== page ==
17 June 2005
In a forthright 16-year-old girl from Queens, writes the NYT‘s Nina Bernstein, the FBI “met unsettling opinions and teenage defiance.” Only one thing to do, of course — kidnap the kid, refuse to tell her parents where she is for two weeks, hold her without formal charges for seven months, and then deport her to a country where she can’t speak the language and can’t practice her religion. Only, “deport” is not quite the right word: Statespeak is “voluntary departure,” a phrase that reminds us of that old South African slapstick in which prisoners officially “threw themselves” out of windows.
There’s more innovative language from the FBI: its imprisonment of the girl (“investigation”) was “not the disruption of a [terrorist] plot” but “a pre-emptive move against potential candidates for recruitment.”
You got that? Don’t even think about a crime. Don’t even think about thinking about a crime some day in the future. Because the FBI is on the case, monitoring… teenage girl’s diaries. And they don’t like what they’re finding. “‘The F.B.I. tried to say I didn’t have a life – like, I wasn’t the typical teenager,’ Tashnuba said bitterly, fingering her long Muslim dress. ‘They thought I was anti-American because I didn’t want to compromise, but in my high-school ethics class we had Communists, Democrats, Republicans, Gothics – all types. In all our classes, we were told, “You speak up, you give your opinion, and you defend it.”‘”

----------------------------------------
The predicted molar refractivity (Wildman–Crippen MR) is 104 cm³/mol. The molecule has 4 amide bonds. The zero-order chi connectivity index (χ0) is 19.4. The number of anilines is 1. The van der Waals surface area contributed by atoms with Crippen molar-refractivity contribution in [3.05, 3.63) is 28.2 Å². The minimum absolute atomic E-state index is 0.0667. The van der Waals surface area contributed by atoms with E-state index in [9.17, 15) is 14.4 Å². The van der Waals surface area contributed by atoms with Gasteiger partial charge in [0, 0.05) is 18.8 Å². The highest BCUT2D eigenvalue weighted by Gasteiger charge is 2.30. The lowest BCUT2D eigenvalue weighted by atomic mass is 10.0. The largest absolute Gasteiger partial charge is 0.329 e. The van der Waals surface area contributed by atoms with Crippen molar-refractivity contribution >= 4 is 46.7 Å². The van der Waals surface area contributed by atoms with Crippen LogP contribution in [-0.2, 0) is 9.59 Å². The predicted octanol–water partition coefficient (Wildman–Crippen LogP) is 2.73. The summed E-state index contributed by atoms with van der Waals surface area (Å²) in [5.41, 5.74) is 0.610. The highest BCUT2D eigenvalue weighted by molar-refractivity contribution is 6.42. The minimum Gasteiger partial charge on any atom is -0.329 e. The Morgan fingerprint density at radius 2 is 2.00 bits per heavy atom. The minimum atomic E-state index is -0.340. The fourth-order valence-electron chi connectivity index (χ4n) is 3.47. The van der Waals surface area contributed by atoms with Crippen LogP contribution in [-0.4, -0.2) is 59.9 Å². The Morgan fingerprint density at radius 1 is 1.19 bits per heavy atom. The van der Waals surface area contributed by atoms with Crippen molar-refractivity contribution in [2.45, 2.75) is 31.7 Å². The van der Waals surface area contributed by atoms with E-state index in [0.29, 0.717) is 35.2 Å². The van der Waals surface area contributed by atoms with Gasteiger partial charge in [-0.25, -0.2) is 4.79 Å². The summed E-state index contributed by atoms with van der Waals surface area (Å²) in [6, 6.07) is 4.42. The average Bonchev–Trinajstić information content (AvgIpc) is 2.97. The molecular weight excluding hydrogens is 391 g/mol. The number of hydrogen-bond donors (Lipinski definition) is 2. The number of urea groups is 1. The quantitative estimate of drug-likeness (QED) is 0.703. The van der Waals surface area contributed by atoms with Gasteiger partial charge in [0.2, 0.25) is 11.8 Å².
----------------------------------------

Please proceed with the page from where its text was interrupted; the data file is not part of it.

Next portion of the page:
“Gothics,” indeed — that might be just the right term for this morbidly perverse investigation of a teenage girl that mocked the faith to which she’d turned as “a refuge from her parents’ marital rifts and fragile reconciliations.”
Bernstein’s depiction of that faith is the best thing about this terrifying story. Leaving aside the main facts of the story — the evolution of the F.B.I. into what can now be called, without hyperbole, “thought police” — it’s brilliantly nuanced portrait of the faith of a pious young girl, the intermingling of rebellion and woundedness, idealism and a desire for friends, intellect and passion, American ideas and the search for authenticity. Bernstein’s description of the girl’s beliefs qualify this piece as some of the best daily religion journalism we’ve seen in awhile. The facts of the story make it the scariest.